My tepid review of “Impeachment” was one of many that greeted head writer Sarah Burgess’s vision when the season premiered in early fall. Centered on a protagonist (Monica) defined by featureless innocence and a villain (Linda) by over-the-top grotesquerie, “Impeachment” offered up a quantity of characters in lieu of quality of characterization. Burgess’s thematically repetitive yet unnecessarily complicated scripts didn’t play to Feldstein’s strengths as an actor, while Paulson’s use of a fat suit garnered at least as much attention as her performance, which was further obscured behind wigs, glasses and prosthetics.

‘Impeachment: American Crime Story’ shows there are limits to how much we can (or should) rehab ’90s tabloid figures

It won’t be available to stream for nearly another year.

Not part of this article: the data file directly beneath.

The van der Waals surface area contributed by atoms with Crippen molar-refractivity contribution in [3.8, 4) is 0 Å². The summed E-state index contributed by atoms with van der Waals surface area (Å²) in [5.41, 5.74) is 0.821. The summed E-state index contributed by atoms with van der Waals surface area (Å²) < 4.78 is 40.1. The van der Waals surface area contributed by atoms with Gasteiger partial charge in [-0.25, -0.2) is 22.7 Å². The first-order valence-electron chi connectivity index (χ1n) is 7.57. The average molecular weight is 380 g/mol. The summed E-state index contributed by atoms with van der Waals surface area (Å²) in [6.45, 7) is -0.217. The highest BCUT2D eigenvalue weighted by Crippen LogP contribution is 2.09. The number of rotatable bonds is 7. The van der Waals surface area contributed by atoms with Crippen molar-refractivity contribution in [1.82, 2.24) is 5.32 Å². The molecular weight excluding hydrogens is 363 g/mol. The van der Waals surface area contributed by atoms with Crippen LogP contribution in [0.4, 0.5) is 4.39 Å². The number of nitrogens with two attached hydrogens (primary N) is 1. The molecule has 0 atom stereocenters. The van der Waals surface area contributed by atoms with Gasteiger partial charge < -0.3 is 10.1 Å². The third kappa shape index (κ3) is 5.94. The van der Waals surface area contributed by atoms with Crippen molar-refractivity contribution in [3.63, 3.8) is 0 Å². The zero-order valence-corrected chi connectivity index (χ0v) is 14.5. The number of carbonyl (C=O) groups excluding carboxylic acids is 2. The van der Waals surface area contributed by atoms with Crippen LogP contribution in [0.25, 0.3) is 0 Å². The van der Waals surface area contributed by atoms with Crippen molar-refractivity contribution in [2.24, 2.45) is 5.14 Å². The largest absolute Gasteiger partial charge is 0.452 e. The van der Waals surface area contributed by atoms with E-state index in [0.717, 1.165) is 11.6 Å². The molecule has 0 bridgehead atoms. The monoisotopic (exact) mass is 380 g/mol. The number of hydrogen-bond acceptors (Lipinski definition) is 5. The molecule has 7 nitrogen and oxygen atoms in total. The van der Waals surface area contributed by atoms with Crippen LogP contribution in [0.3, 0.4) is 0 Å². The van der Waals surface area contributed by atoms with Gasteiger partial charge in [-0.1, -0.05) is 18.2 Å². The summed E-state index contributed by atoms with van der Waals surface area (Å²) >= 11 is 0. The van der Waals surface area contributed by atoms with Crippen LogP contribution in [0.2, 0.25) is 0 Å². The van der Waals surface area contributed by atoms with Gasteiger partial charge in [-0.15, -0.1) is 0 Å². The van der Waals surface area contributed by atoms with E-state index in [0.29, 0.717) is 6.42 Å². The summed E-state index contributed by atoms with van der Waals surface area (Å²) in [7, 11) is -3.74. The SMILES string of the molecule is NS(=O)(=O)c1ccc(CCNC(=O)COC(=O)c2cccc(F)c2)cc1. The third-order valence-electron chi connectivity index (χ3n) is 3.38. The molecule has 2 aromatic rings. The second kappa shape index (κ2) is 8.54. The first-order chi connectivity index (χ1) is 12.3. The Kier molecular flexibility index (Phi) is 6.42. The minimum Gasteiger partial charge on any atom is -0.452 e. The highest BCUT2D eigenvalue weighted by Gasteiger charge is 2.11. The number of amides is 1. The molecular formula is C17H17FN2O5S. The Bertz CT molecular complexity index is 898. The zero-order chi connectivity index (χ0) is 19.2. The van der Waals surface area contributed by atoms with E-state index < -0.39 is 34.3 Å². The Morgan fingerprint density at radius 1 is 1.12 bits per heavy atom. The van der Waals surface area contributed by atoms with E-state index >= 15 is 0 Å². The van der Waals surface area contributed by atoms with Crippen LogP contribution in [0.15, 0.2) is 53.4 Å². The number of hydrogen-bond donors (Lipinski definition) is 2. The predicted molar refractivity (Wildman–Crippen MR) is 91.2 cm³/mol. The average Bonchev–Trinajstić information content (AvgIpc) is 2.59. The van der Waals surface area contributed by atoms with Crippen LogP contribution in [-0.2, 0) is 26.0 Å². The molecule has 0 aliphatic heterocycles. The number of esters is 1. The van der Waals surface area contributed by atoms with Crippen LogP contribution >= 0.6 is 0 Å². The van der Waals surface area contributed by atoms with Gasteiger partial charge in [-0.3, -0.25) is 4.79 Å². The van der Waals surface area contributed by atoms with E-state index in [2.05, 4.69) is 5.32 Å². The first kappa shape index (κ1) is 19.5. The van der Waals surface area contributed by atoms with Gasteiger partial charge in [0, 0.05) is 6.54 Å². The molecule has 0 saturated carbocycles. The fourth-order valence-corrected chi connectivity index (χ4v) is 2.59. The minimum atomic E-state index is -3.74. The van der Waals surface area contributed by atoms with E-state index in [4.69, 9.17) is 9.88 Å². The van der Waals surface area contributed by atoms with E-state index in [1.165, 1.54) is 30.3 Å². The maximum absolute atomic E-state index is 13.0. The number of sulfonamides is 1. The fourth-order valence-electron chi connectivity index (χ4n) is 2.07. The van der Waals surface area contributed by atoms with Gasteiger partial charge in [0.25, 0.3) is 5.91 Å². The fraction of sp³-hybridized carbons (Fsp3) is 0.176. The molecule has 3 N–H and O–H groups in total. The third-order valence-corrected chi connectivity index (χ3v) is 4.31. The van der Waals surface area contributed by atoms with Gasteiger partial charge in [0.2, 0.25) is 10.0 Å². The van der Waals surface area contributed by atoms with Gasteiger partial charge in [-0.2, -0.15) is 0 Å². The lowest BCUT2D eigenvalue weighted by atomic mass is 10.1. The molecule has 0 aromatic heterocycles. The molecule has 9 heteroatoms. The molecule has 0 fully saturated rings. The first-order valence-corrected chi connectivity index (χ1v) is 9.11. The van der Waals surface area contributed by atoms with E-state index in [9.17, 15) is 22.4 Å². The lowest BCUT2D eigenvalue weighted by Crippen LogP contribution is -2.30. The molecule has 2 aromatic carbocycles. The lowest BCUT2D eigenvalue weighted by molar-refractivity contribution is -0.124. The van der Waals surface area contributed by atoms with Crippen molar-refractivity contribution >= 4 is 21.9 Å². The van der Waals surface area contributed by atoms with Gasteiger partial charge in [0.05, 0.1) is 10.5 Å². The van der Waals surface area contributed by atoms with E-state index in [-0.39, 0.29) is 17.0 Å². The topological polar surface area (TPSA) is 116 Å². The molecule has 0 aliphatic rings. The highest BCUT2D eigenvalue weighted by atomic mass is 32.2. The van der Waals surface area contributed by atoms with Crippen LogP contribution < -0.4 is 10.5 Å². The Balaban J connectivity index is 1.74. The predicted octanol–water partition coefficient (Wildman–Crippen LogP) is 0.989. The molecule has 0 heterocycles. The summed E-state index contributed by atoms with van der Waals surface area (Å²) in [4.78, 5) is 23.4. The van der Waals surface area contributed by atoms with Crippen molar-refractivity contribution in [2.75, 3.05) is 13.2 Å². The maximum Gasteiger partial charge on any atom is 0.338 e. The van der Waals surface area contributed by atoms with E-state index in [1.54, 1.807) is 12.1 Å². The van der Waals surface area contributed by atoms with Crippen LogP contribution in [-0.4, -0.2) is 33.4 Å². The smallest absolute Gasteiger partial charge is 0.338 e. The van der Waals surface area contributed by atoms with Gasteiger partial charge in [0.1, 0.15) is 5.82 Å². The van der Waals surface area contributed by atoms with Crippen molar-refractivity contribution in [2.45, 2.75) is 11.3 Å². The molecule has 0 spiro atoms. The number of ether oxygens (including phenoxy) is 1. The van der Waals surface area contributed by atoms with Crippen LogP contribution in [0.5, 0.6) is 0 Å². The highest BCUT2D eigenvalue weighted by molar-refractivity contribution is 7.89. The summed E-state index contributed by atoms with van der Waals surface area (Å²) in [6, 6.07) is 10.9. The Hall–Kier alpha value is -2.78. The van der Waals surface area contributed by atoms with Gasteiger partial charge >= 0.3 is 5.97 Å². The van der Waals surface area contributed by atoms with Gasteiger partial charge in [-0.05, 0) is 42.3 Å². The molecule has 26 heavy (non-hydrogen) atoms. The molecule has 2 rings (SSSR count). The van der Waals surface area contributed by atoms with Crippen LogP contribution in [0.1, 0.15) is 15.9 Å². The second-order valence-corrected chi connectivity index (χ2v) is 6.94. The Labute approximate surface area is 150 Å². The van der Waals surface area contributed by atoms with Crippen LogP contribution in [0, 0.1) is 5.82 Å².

While most current FX series have found a streaming home on Hulu (hence the eyebrow-furrowing, corporate-Frankenstein phrase “FX on Hulu”), “Impeachment” isn’t one of them. Thanks to a deal made back in 2016, the latest season of ACS won’t make its streaming debut for another 10 months, when it’ll pop up, confusingly, on Netflix. (FX subscribers can, of course, watch the old-fashioned way or on demand now.)

FX chief John Landgraf conceded earlier this year, “I don’t remember the last time that there was a really water-cooler show that was scripted on a linear cable channel,” acknowledging that it’s hard to build buzz in 2021 for a show that’s not available to stream — a sign of how much the TV business has changed in just a half-decade. “Impeachment” might become a belated hit when it reaches Netflix, like the first season of “You,” but it would’ve helped if it were more compelling.

Where’s the ‘crime’?

Not to put too fine a point on it, but the first two seasons of “American Crime Story” revolved around cases of murder. I’m fine with entertainment that doesn’t rely on violent deaths to amp up dramatic stakes — I often prefer it, actually — but the absence of a clear focal event in the scandal adds to the series’s narrative diffusion.